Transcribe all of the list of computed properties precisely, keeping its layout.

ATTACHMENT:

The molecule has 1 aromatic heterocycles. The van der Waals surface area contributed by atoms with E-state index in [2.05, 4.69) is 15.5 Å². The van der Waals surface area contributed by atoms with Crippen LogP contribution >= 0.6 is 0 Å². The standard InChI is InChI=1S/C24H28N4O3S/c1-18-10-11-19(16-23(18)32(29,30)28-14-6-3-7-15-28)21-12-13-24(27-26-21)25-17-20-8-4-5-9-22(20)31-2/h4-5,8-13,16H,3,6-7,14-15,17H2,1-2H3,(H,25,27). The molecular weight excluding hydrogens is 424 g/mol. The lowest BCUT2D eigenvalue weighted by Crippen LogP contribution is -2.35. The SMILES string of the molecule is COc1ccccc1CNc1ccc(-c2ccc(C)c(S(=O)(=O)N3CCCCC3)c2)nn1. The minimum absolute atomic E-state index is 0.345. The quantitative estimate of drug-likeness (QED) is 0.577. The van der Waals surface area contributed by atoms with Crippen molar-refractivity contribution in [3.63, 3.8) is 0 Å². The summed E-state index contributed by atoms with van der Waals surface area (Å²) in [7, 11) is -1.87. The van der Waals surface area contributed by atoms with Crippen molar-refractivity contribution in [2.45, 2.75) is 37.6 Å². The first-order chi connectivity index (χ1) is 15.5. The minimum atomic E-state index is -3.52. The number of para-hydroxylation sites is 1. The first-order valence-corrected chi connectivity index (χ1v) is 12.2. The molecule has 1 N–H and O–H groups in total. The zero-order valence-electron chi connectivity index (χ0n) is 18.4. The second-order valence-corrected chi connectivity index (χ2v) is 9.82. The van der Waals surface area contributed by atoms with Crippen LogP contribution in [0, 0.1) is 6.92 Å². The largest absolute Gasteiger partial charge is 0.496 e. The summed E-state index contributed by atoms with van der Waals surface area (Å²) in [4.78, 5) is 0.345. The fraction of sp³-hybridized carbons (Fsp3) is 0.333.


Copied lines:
The molecule has 1 aromatic heterocycles. The van der Waals surface area contributed by atoms with E-state index in [2.05, 4.69) is 15.5 Å². The van der Waals surface area contributed by atoms with Crippen LogP contribution >= 0.6 is 0 Å². The standard InChI is InChI=1S/C24H28N4O3S/c1-18-10-11-19(16-23(18)32(29,30)28-14-6-3-7-15-28)21-12-13-24(27-26-21)25-17-20-8-4-5-9-22(20)31-2/h4-5,8-13,16H,3,6-7,14-15,17H2,1-2H3,(H,25,27). The molecular weight excluding hydrogens is 424 g/mol. The lowest BCUT2D eigenvalue weighted by Crippen LogP contribution is -2.35. The SMILES string of the molecule is COc1ccccc1CNc1ccc(-c2ccc(C)c(S(=O)(=O)N3CCCCC3)c2)nn1. The minimum absolute atomic E-state index is 0.345. The quantitative estimate of drug-likeness (QED) is 0.577. The van der Waals surface area contributed by atoms with Crippen molar-refractivity contribution in [3.63, 3.8) is 0 Å². The summed E-state index contributed by atoms with van der Waals surface area (Å²) in [7, 11) is -1.87. The van der Waals surface area contributed by atoms with Crippen molar-refractivity contribution in [2.45, 2.75) is 37.6 Å². The first-order chi connectivity index (χ1) is 15.5. The minimum atomic E-state index is -3.52. The number of para-hydroxylation sites is 1. The first-order valence-corrected chi connectivity index (χ1v) is 12.2. The molecule has 1 N–H and O–H groups in total. The zero-order valence-electron chi connectivity index (χ0n) is 18.4. The second-order valence-corrected chi connectivity index (χ2v) is 9.82. The van der Waals surface area contributed by atoms with Crippen LogP contribution in [0, 0.1) is 6.92 Å². The largest absolute Gasteiger partial charge is 0.496 e. The summed E-state index contributed by atoms with van der Waals surface area (Å²) in [4.78, 5) is 0.345. The fraction of sp³-hybridized carbons (Fsp3) is 0.333.